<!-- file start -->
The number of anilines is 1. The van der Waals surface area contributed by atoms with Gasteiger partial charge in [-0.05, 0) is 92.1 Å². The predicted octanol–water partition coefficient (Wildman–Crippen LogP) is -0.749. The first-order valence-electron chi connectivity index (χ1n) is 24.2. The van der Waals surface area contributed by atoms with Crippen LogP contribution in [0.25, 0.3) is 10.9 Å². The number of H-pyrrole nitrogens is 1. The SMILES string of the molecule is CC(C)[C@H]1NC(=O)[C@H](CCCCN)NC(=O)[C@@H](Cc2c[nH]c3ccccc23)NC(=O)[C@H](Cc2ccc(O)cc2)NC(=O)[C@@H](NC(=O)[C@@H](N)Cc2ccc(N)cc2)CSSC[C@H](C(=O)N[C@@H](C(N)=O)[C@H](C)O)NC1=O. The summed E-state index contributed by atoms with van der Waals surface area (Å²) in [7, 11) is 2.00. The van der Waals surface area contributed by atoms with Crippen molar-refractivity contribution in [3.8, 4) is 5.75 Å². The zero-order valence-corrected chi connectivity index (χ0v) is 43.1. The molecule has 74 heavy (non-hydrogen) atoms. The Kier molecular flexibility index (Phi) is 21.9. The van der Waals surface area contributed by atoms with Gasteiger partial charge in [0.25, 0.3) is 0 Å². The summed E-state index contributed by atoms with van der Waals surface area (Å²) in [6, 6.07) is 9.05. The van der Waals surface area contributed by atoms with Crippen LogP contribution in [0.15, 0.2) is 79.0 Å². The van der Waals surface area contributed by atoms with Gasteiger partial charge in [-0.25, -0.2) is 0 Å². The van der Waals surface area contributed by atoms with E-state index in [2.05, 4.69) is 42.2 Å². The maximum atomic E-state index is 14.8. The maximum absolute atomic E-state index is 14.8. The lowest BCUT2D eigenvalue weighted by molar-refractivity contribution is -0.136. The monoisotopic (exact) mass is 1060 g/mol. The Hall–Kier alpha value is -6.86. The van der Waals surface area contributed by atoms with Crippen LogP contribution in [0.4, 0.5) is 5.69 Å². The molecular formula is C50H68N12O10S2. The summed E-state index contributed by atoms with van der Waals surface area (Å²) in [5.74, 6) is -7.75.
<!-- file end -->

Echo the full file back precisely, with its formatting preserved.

The number of anilines is 1. The van der Waals surface area contributed by atoms with Gasteiger partial charge in [-0.05, 0) is 92.1 Å². The predicted octanol–water partition coefficient (Wildman–Crippen LogP) is -0.749. The first-order valence-electron chi connectivity index (χ1n) is 24.2. The van der Waals surface area contributed by atoms with Crippen LogP contribution in [0.25, 0.3) is 10.9 Å². The number of H-pyrrole nitrogens is 1. The SMILES string of the molecule is CC(C)[C@H]1NC(=O)[C@H](CCCCN)NC(=O)[C@@H](Cc2c[nH]c3ccccc23)NC(=O)[C@H](Cc2ccc(O)cc2)NC(=O)[C@@H](NC(=O)[C@@H](N)Cc2ccc(N)cc2)CSSC[C@H](C(=O)N[C@@H](C(N)=O)[C@H](C)O)NC1=O. The summed E-state index contributed by atoms with van der Waals surface area (Å²) in [7, 11) is 2.00. The van der Waals surface area contributed by atoms with Crippen molar-refractivity contribution in [3.8, 4) is 5.75 Å². The zero-order valence-corrected chi connectivity index (χ0v) is 43.1. The molecule has 74 heavy (non-hydrogen) atoms. The Kier molecular flexibility index (Phi) is 21.9. The van der Waals surface area contributed by atoms with Gasteiger partial charge in [0.25, 0.3) is 0 Å². The summed E-state index contributed by atoms with van der Waals surface area (Å²) in [6, 6.07) is 9.05. The van der Waals surface area contributed by atoms with Crippen LogP contribution in [0.15, 0.2) is 79.0 Å². The van der Waals surface area contributed by atoms with Gasteiger partial charge in [-0.25, -0.2) is 0 Å². The van der Waals surface area contributed by atoms with E-state index in [2.05, 4.69) is 42.2 Å². The maximum atomic E-state index is 14.8. The maximum absolute atomic E-state index is 14.8. The lowest BCUT2D eigenvalue weighted by molar-refractivity contribution is -0.136. The monoisotopic (exact) mass is 1060 g/mol. The Hall–Kier alpha value is -6.86. The van der Waals surface area contributed by atoms with Crippen LogP contribution in [0.4, 0.5) is 5.69 Å². The molecular formula is C50H68N12O10S2. The summed E-state index contributed by atoms with van der Waals surface area (Å²) in [5.74, 6) is -7.75.